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Investigating the value of a peer-to-peer mentoring experience

journal contribution
posted on 2018-05-01, 00:00 authored by K Griffiths, F Kopanidis, Marion SteelMarion Steel
Globalization of business skills has become critical as employers have a requirement for culturally adaptable marketing and business graduates who are “work ready” in either Australia or overseas. These students must have both discipline knowledge and soft skills including cultural competence. How students develop intercultural skills at university is discussed. Given that more than ninety percent of local university students do not participate in academic offshore experiences, a focus is on the internationalization-at-home activities that universities offer. This study looks at cross-cultural peer-to-peer mentoring. A paucity of research on the effect of these experiences further enhances the relevance of this topic. This research investigates whether Australian marketing and business students who undertake a cross-cultural peer-to-peer mentoring experience “at home” become more cross-culturally adaptable. A quasi experimental pre and post-test survey shows that this method of an “at home” cross-cultural experience has a significant effect on four of the cultural dimensions. They are Flexibility/Openness, Personal Autonomy, Perceptual Acuity and Fulfilment. This means that as a result of this study, the recommendation for future peer-to-peer mentoring experiences would be to specifically target these significant dimensions as part of the peer-to-peer mentoring agenda. The focus of their agenda on these dimensions would allow peer-to-peer mentors of different ethnicities and those mentors who are Australian born but who mentor students from different countries, to be confident that their work was directly attributable to increasing their mentees’ and their own cross-cultural adaptability. It shows that cross-cultural mentoring for marketing and other business students in an “at home” setting is an important part of preparing business and more specifically marketing students for the challenges of the global workplace.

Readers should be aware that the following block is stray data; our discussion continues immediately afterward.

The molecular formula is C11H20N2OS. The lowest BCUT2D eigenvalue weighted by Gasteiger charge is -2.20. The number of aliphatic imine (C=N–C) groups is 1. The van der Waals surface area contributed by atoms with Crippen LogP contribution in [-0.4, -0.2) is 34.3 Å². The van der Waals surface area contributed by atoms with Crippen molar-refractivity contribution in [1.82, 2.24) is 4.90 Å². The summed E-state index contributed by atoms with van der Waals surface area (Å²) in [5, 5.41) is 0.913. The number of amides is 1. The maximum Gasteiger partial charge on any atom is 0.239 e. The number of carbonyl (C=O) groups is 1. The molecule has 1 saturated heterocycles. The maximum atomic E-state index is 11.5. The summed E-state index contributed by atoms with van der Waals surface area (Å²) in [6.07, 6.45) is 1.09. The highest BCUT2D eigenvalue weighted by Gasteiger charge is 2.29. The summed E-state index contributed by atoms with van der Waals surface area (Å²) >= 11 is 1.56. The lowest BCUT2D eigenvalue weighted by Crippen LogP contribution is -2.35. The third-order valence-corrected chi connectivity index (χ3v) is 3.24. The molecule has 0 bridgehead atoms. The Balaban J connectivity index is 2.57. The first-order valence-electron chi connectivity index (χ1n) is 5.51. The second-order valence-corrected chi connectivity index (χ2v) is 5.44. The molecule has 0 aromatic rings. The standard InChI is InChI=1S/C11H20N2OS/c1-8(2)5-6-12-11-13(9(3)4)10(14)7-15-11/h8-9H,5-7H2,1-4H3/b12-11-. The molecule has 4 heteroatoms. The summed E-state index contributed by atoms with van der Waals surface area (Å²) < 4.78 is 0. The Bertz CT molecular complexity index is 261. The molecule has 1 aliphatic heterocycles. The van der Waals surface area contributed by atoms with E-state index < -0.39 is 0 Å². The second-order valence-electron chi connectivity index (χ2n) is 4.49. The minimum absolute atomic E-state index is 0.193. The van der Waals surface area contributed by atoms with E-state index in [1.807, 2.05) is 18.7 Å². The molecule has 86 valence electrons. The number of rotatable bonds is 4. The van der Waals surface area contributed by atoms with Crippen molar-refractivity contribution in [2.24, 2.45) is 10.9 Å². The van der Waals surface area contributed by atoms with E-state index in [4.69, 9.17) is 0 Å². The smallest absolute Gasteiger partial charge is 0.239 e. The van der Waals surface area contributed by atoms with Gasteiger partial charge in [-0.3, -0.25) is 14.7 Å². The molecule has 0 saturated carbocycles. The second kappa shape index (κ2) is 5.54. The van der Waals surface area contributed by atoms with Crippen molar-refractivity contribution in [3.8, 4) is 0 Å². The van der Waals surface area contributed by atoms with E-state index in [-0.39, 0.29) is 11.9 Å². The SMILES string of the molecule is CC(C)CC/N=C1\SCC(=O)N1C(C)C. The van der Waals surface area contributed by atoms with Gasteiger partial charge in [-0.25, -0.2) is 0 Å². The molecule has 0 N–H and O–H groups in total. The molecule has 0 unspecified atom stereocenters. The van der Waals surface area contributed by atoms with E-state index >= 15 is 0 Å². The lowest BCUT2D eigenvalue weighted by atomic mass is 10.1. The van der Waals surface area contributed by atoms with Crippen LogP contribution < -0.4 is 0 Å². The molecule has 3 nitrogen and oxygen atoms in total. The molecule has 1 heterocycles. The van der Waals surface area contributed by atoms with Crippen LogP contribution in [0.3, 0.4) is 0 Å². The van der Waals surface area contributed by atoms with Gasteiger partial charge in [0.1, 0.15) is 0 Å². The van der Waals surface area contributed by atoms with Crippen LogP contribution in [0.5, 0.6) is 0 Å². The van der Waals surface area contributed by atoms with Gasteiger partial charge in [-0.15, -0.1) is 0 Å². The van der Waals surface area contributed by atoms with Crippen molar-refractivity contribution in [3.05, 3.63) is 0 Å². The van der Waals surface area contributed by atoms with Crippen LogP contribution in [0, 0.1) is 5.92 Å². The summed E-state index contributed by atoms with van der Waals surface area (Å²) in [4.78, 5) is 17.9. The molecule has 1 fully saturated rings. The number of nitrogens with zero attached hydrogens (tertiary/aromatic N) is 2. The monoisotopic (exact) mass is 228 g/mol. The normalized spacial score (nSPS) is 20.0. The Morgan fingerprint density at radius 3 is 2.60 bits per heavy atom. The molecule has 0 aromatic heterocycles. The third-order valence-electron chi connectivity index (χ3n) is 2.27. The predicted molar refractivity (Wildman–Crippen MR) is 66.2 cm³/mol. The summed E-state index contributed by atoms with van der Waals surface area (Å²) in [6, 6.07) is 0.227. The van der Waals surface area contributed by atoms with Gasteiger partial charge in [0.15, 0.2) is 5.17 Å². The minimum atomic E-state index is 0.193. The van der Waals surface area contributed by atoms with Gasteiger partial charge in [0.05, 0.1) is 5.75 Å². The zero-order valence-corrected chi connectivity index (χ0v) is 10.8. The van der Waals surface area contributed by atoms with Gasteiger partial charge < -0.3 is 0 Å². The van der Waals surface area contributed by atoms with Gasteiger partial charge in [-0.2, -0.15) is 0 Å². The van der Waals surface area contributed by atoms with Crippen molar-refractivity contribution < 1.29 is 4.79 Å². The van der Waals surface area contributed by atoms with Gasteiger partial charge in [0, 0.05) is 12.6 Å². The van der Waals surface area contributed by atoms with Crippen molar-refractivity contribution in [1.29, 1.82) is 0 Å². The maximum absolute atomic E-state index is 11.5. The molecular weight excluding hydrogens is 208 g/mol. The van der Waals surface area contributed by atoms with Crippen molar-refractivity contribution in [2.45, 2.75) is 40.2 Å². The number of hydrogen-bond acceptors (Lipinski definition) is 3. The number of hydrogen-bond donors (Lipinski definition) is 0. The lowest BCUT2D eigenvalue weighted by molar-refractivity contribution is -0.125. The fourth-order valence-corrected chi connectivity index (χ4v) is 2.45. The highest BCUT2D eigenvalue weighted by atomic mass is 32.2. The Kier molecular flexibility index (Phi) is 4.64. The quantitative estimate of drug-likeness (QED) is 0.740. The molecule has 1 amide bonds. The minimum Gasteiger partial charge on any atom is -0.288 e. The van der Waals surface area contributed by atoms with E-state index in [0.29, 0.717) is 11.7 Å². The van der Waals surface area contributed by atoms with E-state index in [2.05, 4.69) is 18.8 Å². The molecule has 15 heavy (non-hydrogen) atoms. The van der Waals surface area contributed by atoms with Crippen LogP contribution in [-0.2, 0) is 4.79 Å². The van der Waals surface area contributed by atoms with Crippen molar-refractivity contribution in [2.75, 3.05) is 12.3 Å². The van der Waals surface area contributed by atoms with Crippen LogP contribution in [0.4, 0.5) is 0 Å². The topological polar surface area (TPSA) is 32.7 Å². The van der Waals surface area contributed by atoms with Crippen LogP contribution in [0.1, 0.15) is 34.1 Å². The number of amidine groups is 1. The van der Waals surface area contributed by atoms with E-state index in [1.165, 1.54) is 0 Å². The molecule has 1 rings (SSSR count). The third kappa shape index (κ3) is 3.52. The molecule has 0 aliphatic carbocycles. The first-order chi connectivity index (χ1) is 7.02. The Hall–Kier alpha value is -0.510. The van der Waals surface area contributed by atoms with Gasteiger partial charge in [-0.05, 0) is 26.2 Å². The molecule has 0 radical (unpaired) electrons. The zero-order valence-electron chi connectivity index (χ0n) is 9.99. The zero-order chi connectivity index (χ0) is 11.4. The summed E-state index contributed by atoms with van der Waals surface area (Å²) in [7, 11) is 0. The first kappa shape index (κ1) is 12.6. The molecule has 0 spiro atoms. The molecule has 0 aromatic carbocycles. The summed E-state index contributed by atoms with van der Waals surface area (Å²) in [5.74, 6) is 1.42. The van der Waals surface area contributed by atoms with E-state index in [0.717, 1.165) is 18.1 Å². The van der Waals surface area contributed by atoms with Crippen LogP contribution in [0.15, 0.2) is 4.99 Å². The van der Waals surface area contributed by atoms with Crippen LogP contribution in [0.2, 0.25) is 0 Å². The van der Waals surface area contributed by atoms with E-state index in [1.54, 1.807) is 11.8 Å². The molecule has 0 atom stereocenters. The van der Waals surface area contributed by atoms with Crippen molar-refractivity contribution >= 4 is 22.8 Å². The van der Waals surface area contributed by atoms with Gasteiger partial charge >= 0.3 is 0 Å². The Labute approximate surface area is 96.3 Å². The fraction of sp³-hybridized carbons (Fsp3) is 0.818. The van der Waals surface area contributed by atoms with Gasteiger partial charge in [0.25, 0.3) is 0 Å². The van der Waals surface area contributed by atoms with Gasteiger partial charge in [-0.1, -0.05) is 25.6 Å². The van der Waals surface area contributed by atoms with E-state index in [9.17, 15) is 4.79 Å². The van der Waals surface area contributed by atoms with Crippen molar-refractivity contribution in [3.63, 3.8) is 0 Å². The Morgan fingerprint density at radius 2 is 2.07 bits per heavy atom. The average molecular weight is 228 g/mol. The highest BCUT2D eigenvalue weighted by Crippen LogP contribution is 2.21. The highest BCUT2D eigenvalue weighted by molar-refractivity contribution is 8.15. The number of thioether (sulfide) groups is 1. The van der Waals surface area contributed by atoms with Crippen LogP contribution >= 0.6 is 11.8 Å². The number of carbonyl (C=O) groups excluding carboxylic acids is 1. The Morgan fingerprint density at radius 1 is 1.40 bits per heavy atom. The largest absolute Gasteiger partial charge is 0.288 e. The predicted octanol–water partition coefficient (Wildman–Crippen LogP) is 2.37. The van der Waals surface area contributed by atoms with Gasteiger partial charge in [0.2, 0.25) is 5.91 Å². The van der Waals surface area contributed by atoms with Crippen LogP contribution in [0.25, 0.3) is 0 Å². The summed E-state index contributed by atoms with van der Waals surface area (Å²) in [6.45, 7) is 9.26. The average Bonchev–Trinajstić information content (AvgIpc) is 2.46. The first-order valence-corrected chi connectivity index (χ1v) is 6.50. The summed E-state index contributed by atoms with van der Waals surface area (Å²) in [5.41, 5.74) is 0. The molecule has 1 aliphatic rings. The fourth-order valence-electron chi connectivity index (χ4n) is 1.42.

Australasian Marketing Journal






92 - 98




Amsterdam, The Netherlands





Publication classification

C1 Refereed article in a scholarly journal; C Journal article

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2018, Australian and New Zealand Marketing Academy